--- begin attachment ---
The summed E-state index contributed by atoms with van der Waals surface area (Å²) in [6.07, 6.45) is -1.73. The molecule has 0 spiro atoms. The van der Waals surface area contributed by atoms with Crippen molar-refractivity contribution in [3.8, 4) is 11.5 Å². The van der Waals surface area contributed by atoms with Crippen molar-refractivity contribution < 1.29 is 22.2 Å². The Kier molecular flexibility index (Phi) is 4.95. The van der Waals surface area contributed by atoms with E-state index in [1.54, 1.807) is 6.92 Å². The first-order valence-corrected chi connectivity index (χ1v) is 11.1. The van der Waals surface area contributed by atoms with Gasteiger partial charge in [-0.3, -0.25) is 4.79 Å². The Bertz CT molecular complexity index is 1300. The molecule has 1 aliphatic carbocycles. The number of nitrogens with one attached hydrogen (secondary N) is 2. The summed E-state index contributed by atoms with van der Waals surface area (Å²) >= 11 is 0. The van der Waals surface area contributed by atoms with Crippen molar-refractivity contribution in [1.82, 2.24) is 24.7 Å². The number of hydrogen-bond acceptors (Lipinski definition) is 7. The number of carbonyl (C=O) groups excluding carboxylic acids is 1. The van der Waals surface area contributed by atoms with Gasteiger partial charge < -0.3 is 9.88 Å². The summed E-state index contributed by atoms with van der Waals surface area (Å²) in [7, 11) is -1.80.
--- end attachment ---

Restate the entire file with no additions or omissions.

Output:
The summed E-state index contributed by atoms with van der Waals surface area (Å²) in [6.07, 6.45) is -1.73. The molecule has 0 spiro atoms. The van der Waals surface area contributed by atoms with Crippen molar-refractivity contribution in [3.8, 4) is 11.5 Å². The van der Waals surface area contributed by atoms with Crippen molar-refractivity contribution < 1.29 is 22.2 Å². The Kier molecular flexibility index (Phi) is 4.95. The van der Waals surface area contributed by atoms with E-state index in [1.54, 1.807) is 6.92 Å². The first-order valence-corrected chi connectivity index (χ1v) is 11.1. The van der Waals surface area contributed by atoms with Gasteiger partial charge in [-0.3, -0.25) is 4.79 Å². The Bertz CT molecular complexity index is 1300. The molecule has 1 aliphatic carbocycles. The number of nitrogens with one attached hydrogen (secondary N) is 2. The summed E-state index contributed by atoms with van der Waals surface area (Å²) >= 11 is 0. The van der Waals surface area contributed by atoms with Crippen molar-refractivity contribution in [1.82, 2.24) is 24.7 Å². The number of hydrogen-bond acceptors (Lipinski definition) is 7. The number of carbonyl (C=O) groups excluding carboxylic acids is 1. The van der Waals surface area contributed by atoms with Gasteiger partial charge < -0.3 is 9.88 Å². The summed E-state index contributed by atoms with van der Waals surface area (Å²) in [7, 11) is -1.80.